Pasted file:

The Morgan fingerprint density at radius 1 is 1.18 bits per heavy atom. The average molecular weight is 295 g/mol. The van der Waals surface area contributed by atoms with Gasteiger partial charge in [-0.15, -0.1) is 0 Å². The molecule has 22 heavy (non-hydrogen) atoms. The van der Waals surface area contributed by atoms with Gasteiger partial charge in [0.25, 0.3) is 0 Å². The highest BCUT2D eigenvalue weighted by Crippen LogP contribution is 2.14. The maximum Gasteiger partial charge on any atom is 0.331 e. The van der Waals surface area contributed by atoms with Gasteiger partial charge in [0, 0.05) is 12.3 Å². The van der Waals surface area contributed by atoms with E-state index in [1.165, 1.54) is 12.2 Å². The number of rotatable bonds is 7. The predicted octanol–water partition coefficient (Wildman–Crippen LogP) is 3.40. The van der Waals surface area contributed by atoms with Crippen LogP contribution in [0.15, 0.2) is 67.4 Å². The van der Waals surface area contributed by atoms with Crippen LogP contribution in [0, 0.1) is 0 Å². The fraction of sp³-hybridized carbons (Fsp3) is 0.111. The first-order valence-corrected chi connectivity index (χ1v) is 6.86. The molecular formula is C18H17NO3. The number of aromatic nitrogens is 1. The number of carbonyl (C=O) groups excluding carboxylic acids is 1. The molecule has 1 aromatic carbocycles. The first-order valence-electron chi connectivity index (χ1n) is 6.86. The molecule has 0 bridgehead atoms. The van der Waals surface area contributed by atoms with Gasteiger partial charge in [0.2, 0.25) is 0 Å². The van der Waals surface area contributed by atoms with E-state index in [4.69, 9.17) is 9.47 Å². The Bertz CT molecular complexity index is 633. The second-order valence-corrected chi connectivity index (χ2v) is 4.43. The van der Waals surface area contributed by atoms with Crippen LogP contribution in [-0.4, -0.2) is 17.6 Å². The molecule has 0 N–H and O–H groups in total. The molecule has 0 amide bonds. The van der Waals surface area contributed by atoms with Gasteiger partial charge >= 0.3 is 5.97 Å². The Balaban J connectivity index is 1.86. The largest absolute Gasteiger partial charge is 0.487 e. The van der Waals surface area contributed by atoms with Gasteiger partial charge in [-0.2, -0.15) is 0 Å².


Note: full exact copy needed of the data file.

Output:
The Morgan fingerprint density at radius 1 is 1.18 bits per heavy atom. The average molecular weight is 295 g/mol. The van der Waals surface area contributed by atoms with Gasteiger partial charge in [-0.15, -0.1) is 0 Å². The molecule has 22 heavy (non-hydrogen) atoms. The van der Waals surface area contributed by atoms with Gasteiger partial charge in [0.25, 0.3) is 0 Å². The highest BCUT2D eigenvalue weighted by Crippen LogP contribution is 2.14. The maximum Gasteiger partial charge on any atom is 0.331 e. The van der Waals surface area contributed by atoms with Gasteiger partial charge in [0, 0.05) is 12.3 Å². The van der Waals surface area contributed by atoms with E-state index in [1.165, 1.54) is 12.2 Å². The number of rotatable bonds is 7. The predicted octanol–water partition coefficient (Wildman–Crippen LogP) is 3.40. The van der Waals surface area contributed by atoms with Crippen LogP contribution in [0.15, 0.2) is 67.4 Å². The van der Waals surface area contributed by atoms with Crippen LogP contribution in [0, 0.1) is 0 Å². The fraction of sp³-hybridized carbons (Fsp3) is 0.111. The first-order valence-corrected chi connectivity index (χ1v) is 6.86. The molecular formula is C18H17NO3. The number of aromatic nitrogens is 1. The number of carbonyl (C=O) groups excluding carboxylic acids is 1. The molecule has 1 aromatic carbocycles. The first-order valence-electron chi connectivity index (χ1n) is 6.86. The molecule has 0 bridgehead atoms. The van der Waals surface area contributed by atoms with Gasteiger partial charge in [0.2, 0.25) is 0 Å². The van der Waals surface area contributed by atoms with E-state index in [4.69, 9.17) is 9.47 Å². The Bertz CT molecular complexity index is 633. The second-order valence-corrected chi connectivity index (χ2v) is 4.43. The van der Waals surface area contributed by atoms with Crippen LogP contribution in [-0.4, -0.2) is 17.6 Å². The molecule has 0 N–H and O–H groups in total. The molecule has 0 amide bonds. The van der Waals surface area contributed by atoms with Gasteiger partial charge >= 0.3 is 5.97 Å². The Balaban J connectivity index is 1.86. The largest absolute Gasteiger partial charge is 0.487 e. The van der Waals surface area contributed by atoms with Gasteiger partial charge in [-0.2, -0.15) is 0 Å².